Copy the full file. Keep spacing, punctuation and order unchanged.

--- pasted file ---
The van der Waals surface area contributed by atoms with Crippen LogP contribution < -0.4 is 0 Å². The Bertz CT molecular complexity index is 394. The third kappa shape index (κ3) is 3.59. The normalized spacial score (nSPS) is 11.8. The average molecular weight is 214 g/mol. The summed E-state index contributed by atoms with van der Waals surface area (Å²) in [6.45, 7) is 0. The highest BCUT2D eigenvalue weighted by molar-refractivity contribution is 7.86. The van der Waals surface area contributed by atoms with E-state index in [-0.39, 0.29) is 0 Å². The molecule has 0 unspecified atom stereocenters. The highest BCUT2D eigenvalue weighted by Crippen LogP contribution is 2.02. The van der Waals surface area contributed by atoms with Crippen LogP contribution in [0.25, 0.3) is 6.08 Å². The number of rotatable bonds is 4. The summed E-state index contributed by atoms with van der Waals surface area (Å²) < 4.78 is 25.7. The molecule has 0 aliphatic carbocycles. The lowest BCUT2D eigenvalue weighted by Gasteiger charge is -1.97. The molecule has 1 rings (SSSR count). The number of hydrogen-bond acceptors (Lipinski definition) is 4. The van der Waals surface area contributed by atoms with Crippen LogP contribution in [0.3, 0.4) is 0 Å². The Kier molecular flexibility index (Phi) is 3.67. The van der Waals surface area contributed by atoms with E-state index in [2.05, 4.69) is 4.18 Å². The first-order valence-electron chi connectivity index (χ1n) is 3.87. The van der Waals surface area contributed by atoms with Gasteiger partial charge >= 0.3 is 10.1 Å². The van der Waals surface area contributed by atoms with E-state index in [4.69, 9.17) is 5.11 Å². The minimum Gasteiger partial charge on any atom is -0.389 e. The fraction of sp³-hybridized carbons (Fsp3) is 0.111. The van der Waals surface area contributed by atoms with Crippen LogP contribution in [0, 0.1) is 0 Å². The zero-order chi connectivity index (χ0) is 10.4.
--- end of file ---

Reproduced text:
The van der Waals surface area contributed by atoms with Crippen LogP contribution < -0.4 is 0 Å². The Bertz CT molecular complexity index is 394. The third kappa shape index (κ3) is 3.59. The normalized spacial score (nSPS) is 11.8. The average molecular weight is 214 g/mol. The summed E-state index contributed by atoms with van der Waals surface area (Å²) in [6.45, 7) is 0. The highest BCUT2D eigenvalue weighted by molar-refractivity contribution is 7.86. The van der Waals surface area contributed by atoms with E-state index in [-0.39, 0.29) is 0 Å². The molecule has 0 unspecified atom stereocenters. The highest BCUT2D eigenvalue weighted by Crippen LogP contribution is 2.02. The van der Waals surface area contributed by atoms with Crippen LogP contribution in [0.25, 0.3) is 6.08 Å². The number of rotatable bonds is 4. The summed E-state index contributed by atoms with van der Waals surface area (Å²) < 4.78 is 25.7. The molecule has 0 aliphatic carbocycles. The lowest BCUT2D eigenvalue weighted by Gasteiger charge is -1.97. The molecule has 1 rings (SSSR count). The number of hydrogen-bond acceptors (Lipinski definition) is 4. The van der Waals surface area contributed by atoms with Crippen LogP contribution in [0.3, 0.4) is 0 Å². The Kier molecular flexibility index (Phi) is 3.67. The van der Waals surface area contributed by atoms with E-state index in [2.05, 4.69) is 4.18 Å². The first-order valence-electron chi connectivity index (χ1n) is 3.87. The van der Waals surface area contributed by atoms with Gasteiger partial charge >= 0.3 is 10.1 Å². The van der Waals surface area contributed by atoms with E-state index in [4.69, 9.17) is 5.11 Å². The minimum Gasteiger partial charge on any atom is -0.389 e. The fraction of sp³-hybridized carbons (Fsp3) is 0.111. The van der Waals surface area contributed by atoms with Crippen LogP contribution in [0, 0.1) is 0 Å². The zero-order chi connectivity index (χ0) is 10.4.